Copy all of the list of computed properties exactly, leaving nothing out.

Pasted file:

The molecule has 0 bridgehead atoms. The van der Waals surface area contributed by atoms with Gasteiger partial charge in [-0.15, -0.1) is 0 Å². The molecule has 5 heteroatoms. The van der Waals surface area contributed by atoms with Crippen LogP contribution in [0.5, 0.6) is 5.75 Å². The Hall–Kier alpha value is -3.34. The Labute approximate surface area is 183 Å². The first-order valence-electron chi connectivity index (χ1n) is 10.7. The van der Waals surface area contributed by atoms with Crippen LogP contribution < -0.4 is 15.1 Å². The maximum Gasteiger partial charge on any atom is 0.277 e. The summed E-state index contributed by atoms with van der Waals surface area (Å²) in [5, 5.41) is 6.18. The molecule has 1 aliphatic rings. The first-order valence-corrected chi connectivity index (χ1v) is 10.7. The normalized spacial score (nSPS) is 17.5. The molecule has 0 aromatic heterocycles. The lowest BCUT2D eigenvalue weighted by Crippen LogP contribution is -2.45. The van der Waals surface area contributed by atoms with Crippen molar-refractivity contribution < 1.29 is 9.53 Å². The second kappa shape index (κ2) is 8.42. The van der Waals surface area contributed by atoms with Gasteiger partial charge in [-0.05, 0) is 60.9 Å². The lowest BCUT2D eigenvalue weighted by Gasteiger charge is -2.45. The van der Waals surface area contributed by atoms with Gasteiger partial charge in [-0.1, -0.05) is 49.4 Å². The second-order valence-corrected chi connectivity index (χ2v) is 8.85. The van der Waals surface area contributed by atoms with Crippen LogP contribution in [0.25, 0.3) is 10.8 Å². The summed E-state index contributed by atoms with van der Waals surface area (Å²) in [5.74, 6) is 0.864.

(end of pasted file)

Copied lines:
The molecule has 0 bridgehead atoms. The van der Waals surface area contributed by atoms with Gasteiger partial charge in [-0.15, -0.1) is 0 Å². The molecule has 5 heteroatoms. The van der Waals surface area contributed by atoms with Crippen LogP contribution in [0.5, 0.6) is 5.75 Å². The Hall–Kier alpha value is -3.34. The Labute approximate surface area is 183 Å². The first-order valence-electron chi connectivity index (χ1n) is 10.7. The van der Waals surface area contributed by atoms with Crippen LogP contribution < -0.4 is 15.1 Å². The maximum Gasteiger partial charge on any atom is 0.277 e. The summed E-state index contributed by atoms with van der Waals surface area (Å²) in [5, 5.41) is 6.18. The molecule has 1 aliphatic rings. The first-order valence-corrected chi connectivity index (χ1v) is 10.7. The normalized spacial score (nSPS) is 17.5. The molecule has 0 aromatic heterocycles. The lowest BCUT2D eigenvalue weighted by Crippen LogP contribution is -2.45. The van der Waals surface area contributed by atoms with Crippen molar-refractivity contribution < 1.29 is 9.53 Å². The second kappa shape index (κ2) is 8.42. The van der Waals surface area contributed by atoms with Gasteiger partial charge in [-0.05, 0) is 60.9 Å². The lowest BCUT2D eigenvalue weighted by Gasteiger charge is -2.45. The van der Waals surface area contributed by atoms with Gasteiger partial charge in [-0.1, -0.05) is 49.4 Å². The second-order valence-corrected chi connectivity index (χ2v) is 8.85. The van der Waals surface area contributed by atoms with Crippen LogP contribution in [0.25, 0.3) is 10.8 Å². The summed E-state index contributed by atoms with van der Waals surface area (Å²) in [5.74, 6) is 0.864.